Research Topic

Viral Hepatitis: Pathophysiology, Prevention, and Control

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Viral hepatitis (a disease caused due to liver inflammation) is amongst leading human global health threats. A diverse group of viruses, spreading through different routes and having a wide range of reservoirs may cause hepatitis in humans, accounting for death and disability, as well as a huge economic loss. ...

Viral hepatitis (a disease caused due to liver inflammation) is amongst leading human global health threats. A diverse group of viruses, spreading through different routes and having a wide range of reservoirs may cause hepatitis in humans, accounting for death and disability, as well as a huge economic loss. The World Health Organization (WHO) reported 1.34 million deaths due to viral hepatitis in 2015, mostly due to chronic liver disease and to hepatocellular carcinoma. Notably, viral hepatitis associated mortality outnumbers deaths caused by the Human Immunodeficiency Virus (HIV) and almost equals those linked to Mycobacterium tuberculosis (Mtb). In contrast to HIV and Mtb cases, there is a continuous increase in the number of deaths due to viral hepatitis over time. Considering the disease burden, the global health sector strategy on viral hepatitis has called for eliminating viral hepatitis as a public health issue by 2030.
The majority of viral hepatitis cases are caused by five viruses that include: Hepatitis A (HAV), Hepatitis B (HBV), Hepatitis C (HCV), Hepatitis D (HDV) and Hepatitis E (HEV). HBV and HCV cause acute and chronic liver disease, accounting for approximately 96% of mortality, while HAV and HEV predominantly cause acute self-limiting infections. HEV also causes chronic infection and accounts for approximately 3.3% mortality due to viral hepatitis. A vaccine is available against HAV, HBV, and HEV (only in China), but no vaccine is available against HCV. However, a direct acting antiviral (Sofosbuvir) is successful in treating most HCV cases. Although vaccination has significantly reduced HBV infections in children, its efficacy appears to wane with time. A large population of adults shows chronic HBV and HCV infections, which warrants the development of an efficient antiviral strategy. Similarly, a rise in chronic HEV infections has been observed in organ transplant and immune-compromised patients, indicating the need for an efficient antiviral. There is an urgent need to understand the pathophysiology of these viruses in order to identify specific targets and develop inhibitors against them.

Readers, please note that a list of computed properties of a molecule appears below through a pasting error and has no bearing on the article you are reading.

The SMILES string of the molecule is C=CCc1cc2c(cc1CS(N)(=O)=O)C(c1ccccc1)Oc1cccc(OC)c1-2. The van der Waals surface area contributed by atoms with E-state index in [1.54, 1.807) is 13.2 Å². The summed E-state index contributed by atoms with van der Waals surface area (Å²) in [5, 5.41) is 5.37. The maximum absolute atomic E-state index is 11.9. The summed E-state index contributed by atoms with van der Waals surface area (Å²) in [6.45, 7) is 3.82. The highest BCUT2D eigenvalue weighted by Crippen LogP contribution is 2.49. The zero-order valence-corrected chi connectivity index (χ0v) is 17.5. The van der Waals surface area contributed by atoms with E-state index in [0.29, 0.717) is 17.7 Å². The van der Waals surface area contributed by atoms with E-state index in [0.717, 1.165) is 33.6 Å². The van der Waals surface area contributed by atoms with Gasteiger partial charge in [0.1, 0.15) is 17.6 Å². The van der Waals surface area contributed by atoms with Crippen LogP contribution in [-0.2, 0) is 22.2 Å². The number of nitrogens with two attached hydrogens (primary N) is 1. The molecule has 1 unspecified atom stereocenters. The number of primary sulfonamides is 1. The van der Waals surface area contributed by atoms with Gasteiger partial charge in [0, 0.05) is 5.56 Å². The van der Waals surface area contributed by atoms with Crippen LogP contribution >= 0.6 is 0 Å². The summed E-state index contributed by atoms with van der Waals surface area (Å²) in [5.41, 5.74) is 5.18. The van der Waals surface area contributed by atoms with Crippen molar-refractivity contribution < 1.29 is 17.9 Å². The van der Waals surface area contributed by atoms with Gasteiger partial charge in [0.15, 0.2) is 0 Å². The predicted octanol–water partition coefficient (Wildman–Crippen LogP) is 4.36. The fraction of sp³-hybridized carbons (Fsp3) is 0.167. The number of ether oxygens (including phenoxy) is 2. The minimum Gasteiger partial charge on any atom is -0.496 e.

Given the critical consequences of HBV, HCV and HEV infection to human health, this article collection intends to showcase the latest research and developments on these viruses and invites the submission of reviews, mini-reviews, and/or original research reports in the following focused areas;

• Pathophysiology
• Life cycle
• Immune response
• Vaccination strategies
• Therapeutic strategies
• Novel prevention and control strategies
• Development of diagnostic tools for detection


Keywords: Viral Hepatitis, Hepatitis B, Hepatitis C, Hepatitis E


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